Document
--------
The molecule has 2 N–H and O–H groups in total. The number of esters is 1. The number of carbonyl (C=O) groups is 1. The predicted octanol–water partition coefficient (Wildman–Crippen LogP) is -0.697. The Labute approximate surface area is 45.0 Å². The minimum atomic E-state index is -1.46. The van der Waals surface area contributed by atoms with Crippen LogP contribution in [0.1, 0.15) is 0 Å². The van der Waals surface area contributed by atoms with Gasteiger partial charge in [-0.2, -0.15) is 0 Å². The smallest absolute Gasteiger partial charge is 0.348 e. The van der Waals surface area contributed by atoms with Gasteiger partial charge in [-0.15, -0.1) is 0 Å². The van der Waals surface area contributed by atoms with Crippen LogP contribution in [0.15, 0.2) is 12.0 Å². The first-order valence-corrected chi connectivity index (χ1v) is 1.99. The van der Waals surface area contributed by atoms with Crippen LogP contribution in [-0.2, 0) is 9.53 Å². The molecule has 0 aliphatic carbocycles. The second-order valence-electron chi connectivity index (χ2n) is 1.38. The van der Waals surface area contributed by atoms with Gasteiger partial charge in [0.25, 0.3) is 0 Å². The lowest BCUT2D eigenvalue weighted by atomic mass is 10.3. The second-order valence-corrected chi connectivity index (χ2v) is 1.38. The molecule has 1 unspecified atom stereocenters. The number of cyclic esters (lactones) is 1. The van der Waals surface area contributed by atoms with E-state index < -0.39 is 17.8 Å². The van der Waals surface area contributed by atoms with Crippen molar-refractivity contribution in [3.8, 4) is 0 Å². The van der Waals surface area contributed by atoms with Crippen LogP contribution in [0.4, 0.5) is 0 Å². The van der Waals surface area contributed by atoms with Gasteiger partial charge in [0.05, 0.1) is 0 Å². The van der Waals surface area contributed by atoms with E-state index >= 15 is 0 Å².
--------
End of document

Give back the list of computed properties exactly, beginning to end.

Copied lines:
The molecule has 2 N–H and O–H groups in total. The number of esters is 1. The number of carbonyl (C=O) groups is 1. The predicted octanol–water partition coefficient (Wildman–Crippen LogP) is -0.697. The Labute approximate surface area is 45.0 Å². The minimum atomic E-state index is -1.46. The van der Waals surface area contributed by atoms with Crippen LogP contribution in [0.1, 0.15) is 0 Å². The van der Waals surface area contributed by atoms with Gasteiger partial charge in [-0.2, -0.15) is 0 Å². The smallest absolute Gasteiger partial charge is 0.348 e. The van der Waals surface area contributed by atoms with Gasteiger partial charge in [-0.15, -0.1) is 0 Å². The van der Waals surface area contributed by atoms with Crippen LogP contribution in [0.15, 0.2) is 12.0 Å². The first-order valence-corrected chi connectivity index (χ1v) is 1.99. The van der Waals surface area contributed by atoms with Crippen LogP contribution in [-0.2, 0) is 9.53 Å². The molecule has 0 aliphatic carbocycles. The second-order valence-electron chi connectivity index (χ2n) is 1.38. The van der Waals surface area contributed by atoms with Gasteiger partial charge in [0.25, 0.3) is 0 Å². The lowest BCUT2D eigenvalue weighted by atomic mass is 10.3. The second-order valence-corrected chi connectivity index (χ2v) is 1.38. The molecule has 1 unspecified atom stereocenters. The number of cyclic esters (lactones) is 1. The van der Waals surface area contributed by atoms with E-state index < -0.39 is 17.8 Å². The van der Waals surface area contributed by atoms with Crippen molar-refractivity contribution in [3.8, 4) is 0 Å². The van der Waals surface area contributed by atoms with Crippen LogP contribution in [0.4, 0.5) is 0 Å². The van der Waals surface area contributed by atoms with Gasteiger partial charge in [0.05, 0.1) is 0 Å². The van der Waals surface area contributed by atoms with E-state index >= 15 is 0 Å².